Sixty years ago, a hen laid 50 to 60 eggs per year. Thanks to improved genetics, nutrition, health management and housing, a hen now lays over 300 eggs per year.
Of nearly 1,500 diseases we know affect people, two-thirds can pass between animals and humans.
Animal health products are not just valuable tools for the protection of animal health - they safeguard human health.
According to the United Nations, global output of animal protein must double within the next 40 years if food production is to keep pace with rising demand. Almost 75% of this will have to be achieved through improvements in efficiency, delivered via the adoption of new and existing agricultural technologies.
Animal health products undergo years of testing and trials to meet stringent government requirements before being approved for use.
West Nile virus is a serious infection that can affect both people and horses. Highly effective vaccines have been developed to protect horses against the virus which is aiding in the development of a human vaccine.
Through better nutrition, improved health and genetics 40% less water is used to raise a pig to market and each pound of beef produced today uses 30 percent less land, 20 percent less feed, and 14 percent less water than in 1997.
In just a few decades, our agricultural land base has decreased by 9 million acres. Pest control products and biotechnology help farmers grow more food on less land, which preserves more natural spaces and the surrounding biodiversity.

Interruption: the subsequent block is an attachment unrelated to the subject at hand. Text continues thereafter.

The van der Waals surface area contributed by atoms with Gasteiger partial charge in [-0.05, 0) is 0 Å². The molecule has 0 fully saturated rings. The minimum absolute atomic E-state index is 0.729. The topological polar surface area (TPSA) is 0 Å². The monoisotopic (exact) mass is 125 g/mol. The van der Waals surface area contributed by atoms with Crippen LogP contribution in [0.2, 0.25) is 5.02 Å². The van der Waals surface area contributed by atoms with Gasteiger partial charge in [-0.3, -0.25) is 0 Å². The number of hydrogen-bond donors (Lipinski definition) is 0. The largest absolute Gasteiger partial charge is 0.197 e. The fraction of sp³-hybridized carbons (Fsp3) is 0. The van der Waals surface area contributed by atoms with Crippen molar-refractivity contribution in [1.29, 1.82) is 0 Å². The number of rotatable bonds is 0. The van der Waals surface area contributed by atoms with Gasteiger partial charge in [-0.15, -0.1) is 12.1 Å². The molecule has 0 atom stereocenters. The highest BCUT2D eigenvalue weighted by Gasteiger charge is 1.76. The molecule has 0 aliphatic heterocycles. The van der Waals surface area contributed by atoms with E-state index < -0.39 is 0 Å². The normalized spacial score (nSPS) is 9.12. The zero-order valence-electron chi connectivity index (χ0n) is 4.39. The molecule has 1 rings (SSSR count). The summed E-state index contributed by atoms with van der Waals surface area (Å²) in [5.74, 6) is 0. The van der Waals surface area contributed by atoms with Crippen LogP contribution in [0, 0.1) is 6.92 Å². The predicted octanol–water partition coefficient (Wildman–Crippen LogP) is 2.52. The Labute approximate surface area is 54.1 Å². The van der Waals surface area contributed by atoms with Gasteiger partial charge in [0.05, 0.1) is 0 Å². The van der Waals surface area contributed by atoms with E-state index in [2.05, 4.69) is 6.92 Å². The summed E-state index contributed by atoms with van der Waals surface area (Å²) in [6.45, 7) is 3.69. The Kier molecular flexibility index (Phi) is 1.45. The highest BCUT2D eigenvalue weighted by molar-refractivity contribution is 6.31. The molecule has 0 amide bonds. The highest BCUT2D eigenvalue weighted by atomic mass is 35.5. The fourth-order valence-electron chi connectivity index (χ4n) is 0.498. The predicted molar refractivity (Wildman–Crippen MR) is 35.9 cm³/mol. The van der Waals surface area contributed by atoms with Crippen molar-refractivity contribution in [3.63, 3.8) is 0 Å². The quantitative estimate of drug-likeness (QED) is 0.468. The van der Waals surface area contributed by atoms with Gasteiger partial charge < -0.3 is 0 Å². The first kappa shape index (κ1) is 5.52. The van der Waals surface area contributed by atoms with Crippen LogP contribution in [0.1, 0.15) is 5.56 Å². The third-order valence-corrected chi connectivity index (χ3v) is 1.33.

Organic foods require a larger land base to produce the same amount of food as is produced using modern agricultural practices including biotechnology, some animal health products, and crop protection innovations.
Whether produced organically or conventionally, food safety is paramount.
Food safety programs both on the farm and at the food processor help identify critical control points where food safety could be at risk. Steps to manage that risk are taken, documented and validated by independent auditors.
Canadians have access to one of the safest, most abundant food supplies in the world – and it doesn’t happen without tools like animal health products, pesticides and plant biotechnology.
All animal health products sold in Canada have undergone a comprehensive scientific review and risk assessment by Health Canada to identify any potential threats to animal and human health or the environment.
World food demand will increase 70% by 2050.
If we used the technology of the 1950s, 1,215,106 hectares of land would be needed to feed Ontario’s dairy cattle. Because of technological innovation, less than 614,220 hectares is required to produce our milk today.
A farmer in 1900 produced enough food for 10 people. Today’s farmer feeds over 120 people and Canadian farmers now supply 150 other countries with food.
One of every eight Canadian jobs is related to agriculture.
In 1931, one in three Canadians lived on a farm. Today, it’s just one in 46.
As a result of today’s farming practices a land base that is nine times the size of metropolitan Toronto (64,100 hectares) is available for other uses such as wildlife habitats, recreation, commercial and residential dwellings.
In 1900, fifty cents of every dollar earned was spent on food. Today, we spend just 10.6 cents of every dollar we earn.
Banner Photo Credit: Farm & Food Care Saskatchewan
© 2017 CAHI-ICSA